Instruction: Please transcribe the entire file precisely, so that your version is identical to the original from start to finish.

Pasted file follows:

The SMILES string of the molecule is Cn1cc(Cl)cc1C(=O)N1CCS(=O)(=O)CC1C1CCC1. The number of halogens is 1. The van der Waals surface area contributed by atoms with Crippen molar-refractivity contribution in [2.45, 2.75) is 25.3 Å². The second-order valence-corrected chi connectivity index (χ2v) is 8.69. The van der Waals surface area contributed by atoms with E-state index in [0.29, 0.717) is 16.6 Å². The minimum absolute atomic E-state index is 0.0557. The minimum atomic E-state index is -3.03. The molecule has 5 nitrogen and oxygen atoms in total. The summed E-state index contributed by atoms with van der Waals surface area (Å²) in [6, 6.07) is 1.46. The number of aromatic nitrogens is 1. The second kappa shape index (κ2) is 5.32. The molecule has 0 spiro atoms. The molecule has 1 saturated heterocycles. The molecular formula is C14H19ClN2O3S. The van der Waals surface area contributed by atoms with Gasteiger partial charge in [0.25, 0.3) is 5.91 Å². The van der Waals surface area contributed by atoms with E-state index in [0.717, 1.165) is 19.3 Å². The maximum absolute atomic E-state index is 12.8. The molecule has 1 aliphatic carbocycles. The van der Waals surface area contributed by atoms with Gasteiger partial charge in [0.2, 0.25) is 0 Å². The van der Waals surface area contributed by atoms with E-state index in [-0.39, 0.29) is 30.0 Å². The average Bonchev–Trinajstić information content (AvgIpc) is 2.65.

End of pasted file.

The SMILES string of the molecule is Cn1cc(Cl)cc1C(=O)N1CCS(=O)(=O)CC1C1CCC1. The number of halogens is 1. The van der Waals surface area contributed by atoms with Crippen molar-refractivity contribution in [2.45, 2.75) is 25.3 Å². The second-order valence-corrected chi connectivity index (χ2v) is 8.69. The van der Waals surface area contributed by atoms with E-state index in [0.29, 0.717) is 16.6 Å². The minimum absolute atomic E-state index is 0.0557. The minimum atomic E-state index is -3.03. The molecule has 5 nitrogen and oxygen atoms in total. The summed E-state index contributed by atoms with van der Waals surface area (Å²) in [6, 6.07) is 1.46. The number of aromatic nitrogens is 1. The second kappa shape index (κ2) is 5.32. The molecule has 0 spiro atoms. The molecule has 1 saturated heterocycles. The molecular formula is C14H19ClN2O3S. The van der Waals surface area contributed by atoms with Gasteiger partial charge in [0.25, 0.3) is 5.91 Å². The van der Waals surface area contributed by atoms with E-state index in [0.717, 1.165) is 19.3 Å². The maximum absolute atomic E-state index is 12.8. The molecule has 1 aliphatic carbocycles. The van der Waals surface area contributed by atoms with Gasteiger partial charge in [0.2, 0.25) is 0 Å². The van der Waals surface area contributed by atoms with E-state index in [-0.39, 0.29) is 30.0 Å². The average Bonchev–Trinajstić information content (AvgIpc) is 2.65.